Andrew Dominik was born in Wellington but shipped out at the age of two for Australia. We really need to claim him back as he’s one of the most intriguing directors currently working. Perhaps that should be “rarely working” as his latest, Killing Them Softly, is only his third feature credit in 12 years. Chopper turned heads in 2000 and got him to Hollywood. The Assassination of Jesse James by the Coward Robert Ford was an elegiac adaptation of a great novel, the screen version echoing great late-period westerns like Heaven’s Gate and The Long Riders.
In Killing Them Softly, Dominik remains in genre territory but again he is transcending and subverting it. It’s a gangster flick featuring a bunch of familiar figures – James Gandolfini (The Sopranos), Ray Liotta (Goodfellas), Ben Mendelsohn (Animal Kingdom). You see those names on the cast list and you think you know what you’re going to get, but here they stretch out in suprising directions, revealing layers of humanity no less ugly than the clichéd bang-bang we are used to, but truer, sadder and ultimately more trenchant.
The romantic comedy is moribund. The first traces of its demise can be dated to the turn of the millenium, when Hugh Grant decided that he didn’t really want to be the floppy-haired object of middle-class women’s affections. Since then, the genre has been a reliable producer of tired and cynical “battles of the sexes” or grown-up fables in which a self-centred man-child discovers unlikely love via a woman who is palpably too good for him. Earlier this year The Ugly Truth scraped the bottom of that barrel by trying to merge both forms and has yet to be surpassed as worst film of the year.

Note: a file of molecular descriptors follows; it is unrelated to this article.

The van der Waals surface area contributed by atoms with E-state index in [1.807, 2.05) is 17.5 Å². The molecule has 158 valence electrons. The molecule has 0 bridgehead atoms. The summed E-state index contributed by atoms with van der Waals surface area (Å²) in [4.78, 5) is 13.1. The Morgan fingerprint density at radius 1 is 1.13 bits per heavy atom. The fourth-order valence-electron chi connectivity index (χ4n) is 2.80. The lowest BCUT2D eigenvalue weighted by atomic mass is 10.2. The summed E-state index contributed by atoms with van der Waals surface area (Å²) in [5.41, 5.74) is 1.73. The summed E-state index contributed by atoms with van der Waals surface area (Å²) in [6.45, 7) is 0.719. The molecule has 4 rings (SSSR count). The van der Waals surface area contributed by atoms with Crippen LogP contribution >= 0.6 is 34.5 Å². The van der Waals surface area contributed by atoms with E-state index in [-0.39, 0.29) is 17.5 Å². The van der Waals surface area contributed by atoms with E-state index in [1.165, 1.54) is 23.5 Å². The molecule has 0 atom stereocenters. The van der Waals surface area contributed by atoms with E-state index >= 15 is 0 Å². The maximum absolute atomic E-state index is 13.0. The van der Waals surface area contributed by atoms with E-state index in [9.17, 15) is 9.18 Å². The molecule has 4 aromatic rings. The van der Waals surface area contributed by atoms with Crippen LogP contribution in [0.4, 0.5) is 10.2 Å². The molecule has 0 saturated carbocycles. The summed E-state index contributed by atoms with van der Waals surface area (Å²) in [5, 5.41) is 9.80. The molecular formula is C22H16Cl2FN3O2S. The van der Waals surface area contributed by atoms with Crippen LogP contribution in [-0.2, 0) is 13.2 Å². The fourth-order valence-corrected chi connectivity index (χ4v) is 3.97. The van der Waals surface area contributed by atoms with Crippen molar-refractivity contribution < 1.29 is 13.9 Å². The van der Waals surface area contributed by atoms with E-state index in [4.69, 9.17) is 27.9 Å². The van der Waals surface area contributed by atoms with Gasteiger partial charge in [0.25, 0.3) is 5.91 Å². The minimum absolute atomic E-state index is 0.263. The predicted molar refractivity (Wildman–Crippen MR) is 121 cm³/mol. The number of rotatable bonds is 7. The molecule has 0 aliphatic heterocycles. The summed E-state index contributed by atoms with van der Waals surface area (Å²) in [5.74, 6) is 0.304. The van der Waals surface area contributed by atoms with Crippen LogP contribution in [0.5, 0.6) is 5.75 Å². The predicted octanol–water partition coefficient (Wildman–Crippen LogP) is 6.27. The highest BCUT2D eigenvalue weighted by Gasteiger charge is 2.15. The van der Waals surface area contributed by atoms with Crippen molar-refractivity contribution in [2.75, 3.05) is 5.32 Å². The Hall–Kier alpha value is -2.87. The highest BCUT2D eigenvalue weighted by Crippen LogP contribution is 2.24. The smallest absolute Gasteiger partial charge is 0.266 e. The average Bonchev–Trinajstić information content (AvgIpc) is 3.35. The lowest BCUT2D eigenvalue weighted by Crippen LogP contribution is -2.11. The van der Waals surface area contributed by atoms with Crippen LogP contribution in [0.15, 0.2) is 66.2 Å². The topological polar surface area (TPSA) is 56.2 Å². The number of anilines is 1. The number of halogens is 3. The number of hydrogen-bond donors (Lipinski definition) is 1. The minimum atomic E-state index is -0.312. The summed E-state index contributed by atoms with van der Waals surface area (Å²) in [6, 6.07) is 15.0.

So, if ever there was a genre ripe for reboot (like Star Trek earlier this year) it is the romantic comedy and, because nature abhors a vacuum, we now get one. It’s called (500) Days of Summer and it may well be one of the best films of the year.
The time is present day Los Angeles (a street-level Los Angeles not a million miles away from the charming In Search of a Midnight Kiss earlier this year) and our hero (Joseph Gordon-Levitt) is a young visionary who no longer believes in himself: an architect stuck in a dead-end job writing greeting cards. He meets his boss’s beautiful new assistant Summer (Zooey Deschanel) and they bond over The Smiths. He is besotted. She, not so much, but they start an affair.
One of the Film Society highlights in recent years was the special screening (on lustrous 35mm) of the 70s classic thriller The Taking of Pelham One Two Three about the hijacking of a New York subway train. It was a wonderful experience for many different reasons – a cynical love letter to a decrepit, bankrupt and graffiti-covered city; an ordinary guy hero that audiences these days would never be allowed to accept (played by grizzled old Walter Matthau) and Robert Shaw (from Jaws and The Sting) chewing the scenery as the villain holding a city to ransom.
Thus my heart sank when the remake was announced, particularly the choice of stylist (over substance) Tony Scott as director. His recent films like Domino and Déjà Vu have been full of music video fanciness, giving his actors no room to breathe – he’s the Scott you get when you can’t have his brother Ridley.